4. Preparing your people for change
If there is one constant in the business world (and in life), it’s change. Businesses that anticipate and plan for change are almost always the ones that succeed; avoiding change, or refusing to accept it, are recipes for disaster. Change management is the process of helping individuals transition from their current state to their desired state. It’s impossible to be prepared for everything, but a good change management plan will at least guide your progress.
“The design and build process creates a unique opportunity for your people to get their hands dirty and make decisions influencing their new environment,” says Johnstone. “By focusing on your people and ensuring they have a clear understanding of what is happening and how they will be effected, you can help everyone cope better with the upcoming change.” The more excitement you can build around the shift to a new working environment, whether it be a brand-new space or an updated space, the more likely it is to succeed.
5. Onboarding for integration excellence
A new office comes with new processes, systems and ways of working. Change usually comes with mixed emotions and this instance is no exception. Be prepared for a mix of curiosity and excitement with a little bit of hesitation. You may find that your transition needs to be carefully managed in order to maximise the benefits of the new space.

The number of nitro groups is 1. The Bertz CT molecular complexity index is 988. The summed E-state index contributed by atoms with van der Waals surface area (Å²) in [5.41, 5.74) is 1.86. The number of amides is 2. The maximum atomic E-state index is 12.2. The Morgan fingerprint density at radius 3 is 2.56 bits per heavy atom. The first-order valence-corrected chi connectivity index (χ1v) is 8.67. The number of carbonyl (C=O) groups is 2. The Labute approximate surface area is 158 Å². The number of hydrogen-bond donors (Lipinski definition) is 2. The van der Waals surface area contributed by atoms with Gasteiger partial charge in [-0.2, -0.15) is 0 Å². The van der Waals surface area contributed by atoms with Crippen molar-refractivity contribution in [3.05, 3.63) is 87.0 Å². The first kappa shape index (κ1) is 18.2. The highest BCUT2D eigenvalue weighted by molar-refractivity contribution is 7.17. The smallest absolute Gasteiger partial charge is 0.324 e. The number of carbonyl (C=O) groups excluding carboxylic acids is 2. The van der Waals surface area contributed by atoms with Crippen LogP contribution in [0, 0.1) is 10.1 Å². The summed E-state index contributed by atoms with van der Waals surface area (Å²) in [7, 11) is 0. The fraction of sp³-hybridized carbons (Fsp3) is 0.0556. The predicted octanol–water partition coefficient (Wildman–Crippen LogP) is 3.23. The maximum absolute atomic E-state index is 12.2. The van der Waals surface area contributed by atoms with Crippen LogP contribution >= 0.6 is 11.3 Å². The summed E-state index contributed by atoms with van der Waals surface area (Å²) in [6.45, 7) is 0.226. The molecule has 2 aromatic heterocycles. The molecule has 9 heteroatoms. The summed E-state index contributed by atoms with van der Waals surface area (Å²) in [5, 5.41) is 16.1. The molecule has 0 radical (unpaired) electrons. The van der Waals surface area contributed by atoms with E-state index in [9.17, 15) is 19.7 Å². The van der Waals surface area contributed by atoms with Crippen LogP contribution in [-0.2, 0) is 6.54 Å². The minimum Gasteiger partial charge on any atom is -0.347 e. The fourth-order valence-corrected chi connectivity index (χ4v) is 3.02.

“Your new space announces the business on its new trajectory,” Johnstone explains. “But it also heralds a different way of working.” For example, a switch to an open floorplan will require a degree of agile working. Depending on how your business worked before the move, bringing in specialist coaches to help ease the transition could help make sure everyone embraces the shift.
6. Actionable insights that enhance performance
Your business is ever-changing and your workplace should be too. Your workplace success partner should be readily available to assist with your changing needs. Be sure to periodically evaluate the workplace’s performance against key performance indicators to make sure it continues to drive your business strategy and business success. “It’s about going back to the main principles of why you invested in your new workplace to begin with – your business strategy and key success drivers,” says Johnstone.
Your KPIs should be based on your operating model, demonstrating the way your workplace supports your people, processes and technology. We recommend establishing these metrics during the workplace strategy stage (step 2), so that you can develop your own method for tracking and monitoring your workplace’s performance.
7. Fine-tune to maintain alignment
Fine-tuning is a continual process. Your partner should stay up-to-date on the way your office is performing. That way, they can help adjust any underperforming aspects. An expert partner will also keep an eye on technological and product advancements so that they can help you incorporate cutting-edge developments in your workplace. “For a workplace to be considered a success, it must achieve a number of things,” says Johnstone. “Chief among them, however, it must actively contribute to business success.”